There are many memorable moments of A Hundred Summers - the great storm, how Nick ended up with Budgie, the moment Lily discovers what society really thinks of her... it's all delicious!
I liked the voice of Lily and Budgie. Kathleen McInerney was able to voice all of the characters in a way that I was able to tell who was who every single time.
Lily, of course. It is her story and it is a good story. A Hundred Summers is a great escape and a beautiful love story.
So hooked by audio that I have to read books aloud. *If my reviews help, please let me know.
Those lazy, hazy, crazy days of summer...the barrage of "Best Summer/Beach Books* lists have hit; two of my favorite words in the English language" "Beach" & "Books" -- and giddy with the prospect of glorious summer, I decided to accept a challenge and tackle every one of them. It seemed doable time-wise, and it's always good to adventure outside of your zone, so I downloaded those that were available now, and headed off for a weekend at the lake. After about an hour with the one about the Camperdowns, and thinking I'd rather stick needles in my eyes than go on, I realized my biggest challenge would be subject matter...which brings me to A Hundred Summers.
Rather than throw in the beach towel, so to speak, I decided to have a 50page/1hr. audio rule for my summer challenge (unless there is some big sign of promise). I'm not generally a fan of chick-lit, but the cover of A Hundred Summers reminded me of Tigers in Red Weather, a book I enjoyed very much during the summer of 2012. So I began book #2 with my fingers crossed, and Belief, Reality, and Logic suspended deep in my beach bag. Happy to report that after an hour I was still listening -- not a needle in sight -- thoroughly enjoying myself as I listened and baked.
Another languid summer at the beach house in Seaview, RI, where the setting is swell, the sun is scorching, the ocean deep breezy blue, the drinks are icy and loaded with gin. Everyone is rich, the girls are sassy, the guys are dreamy, the romance is swoony, the sex is risqué, and the family secrets jooooooosie. But not everything is as fabulous as it seems under those glittery sheaths and searsucker suits. It is 1938 and the gossip in town carries the rumors of war, both in the world and in Seaview. Lily's old friend, the beautiful and scandalous Budgie, has returned to her family beach house after years away, bringing along her new husband, Lily's former boyfriend Nick Greenwald. As the summer heats up so does the social atmosphere; it is the eve of WWII (did I mention Nick was Jewish?) and there is a *hundred-year hurricane* in the forecast, threatening to blow the roof off more than just the seaside cottages.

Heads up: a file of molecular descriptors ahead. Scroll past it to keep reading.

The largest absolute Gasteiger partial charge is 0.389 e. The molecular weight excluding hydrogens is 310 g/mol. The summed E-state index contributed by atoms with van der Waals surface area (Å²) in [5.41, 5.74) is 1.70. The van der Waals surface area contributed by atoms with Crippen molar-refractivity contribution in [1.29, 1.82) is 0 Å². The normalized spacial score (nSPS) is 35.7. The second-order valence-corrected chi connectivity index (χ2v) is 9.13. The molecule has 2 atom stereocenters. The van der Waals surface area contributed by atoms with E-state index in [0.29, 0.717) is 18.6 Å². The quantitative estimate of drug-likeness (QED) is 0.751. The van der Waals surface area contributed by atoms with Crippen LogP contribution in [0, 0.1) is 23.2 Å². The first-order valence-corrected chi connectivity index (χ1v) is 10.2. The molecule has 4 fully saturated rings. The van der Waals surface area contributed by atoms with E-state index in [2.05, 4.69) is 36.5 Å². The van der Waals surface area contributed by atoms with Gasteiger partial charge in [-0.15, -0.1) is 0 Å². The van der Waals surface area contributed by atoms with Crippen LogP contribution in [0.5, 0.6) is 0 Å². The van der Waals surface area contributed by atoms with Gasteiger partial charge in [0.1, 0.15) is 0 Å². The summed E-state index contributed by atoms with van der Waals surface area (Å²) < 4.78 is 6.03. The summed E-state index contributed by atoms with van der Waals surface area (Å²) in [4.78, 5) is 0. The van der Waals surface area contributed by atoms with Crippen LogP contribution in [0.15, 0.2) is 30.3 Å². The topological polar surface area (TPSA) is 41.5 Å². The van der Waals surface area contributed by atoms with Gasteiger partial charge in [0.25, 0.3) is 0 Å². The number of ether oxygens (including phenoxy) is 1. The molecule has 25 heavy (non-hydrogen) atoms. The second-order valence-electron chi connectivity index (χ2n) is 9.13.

I was content to spend the entire day (and a few evening hours) finishing this book, and think it really might be the perfect beach read for the ladies. It is predictable, mindless, the characters are figments of every woman's imagination, the ending was a little schmarmy, but I liked it--sue me! As books go - 3 *'s; but as beach reads go - 5 bottles of sunscreen. McInerney does a nice job with the narration, and makes the back and forth transition of years, and different characters, effortlessly. I've heard it compared to some of author Daphne du Maurier's books and agree (she wrote during the same time period in which this novel is placed). With all the elements of those great beach reads from my past: romance, intrigue, drama -- the only thing missing here was the warning from the Surgeon General...(seriously)...the suitable subtitle would be "smoke 'em if you've got 'em" and not because of the hot sex (although that too was smoking). Great fun, loved it, I'm 1 for 2, and on to my next beach read. Hope you enjoy this, and your summer.
I enjoyed the novel, and the narration was very complementary rather than distracting.
The story isn't predictable, and I found myself interested in the characters' story.
Oh for goodness' sake just shoot me. Two dimensional characters, predictable story. And how many cigarettes get smoked in this melodramatic piece of drivel??? LOTS. They're clearly the author's favorite prop. Hair, lipstick, booze, cigarettes, Nick and Lilly. For goodness' sake.
The story bounces between 1931 and 1938, and a lot has happened in those years. I found myself guessing and making conclusions all along the way. It was unexpected and intriguing.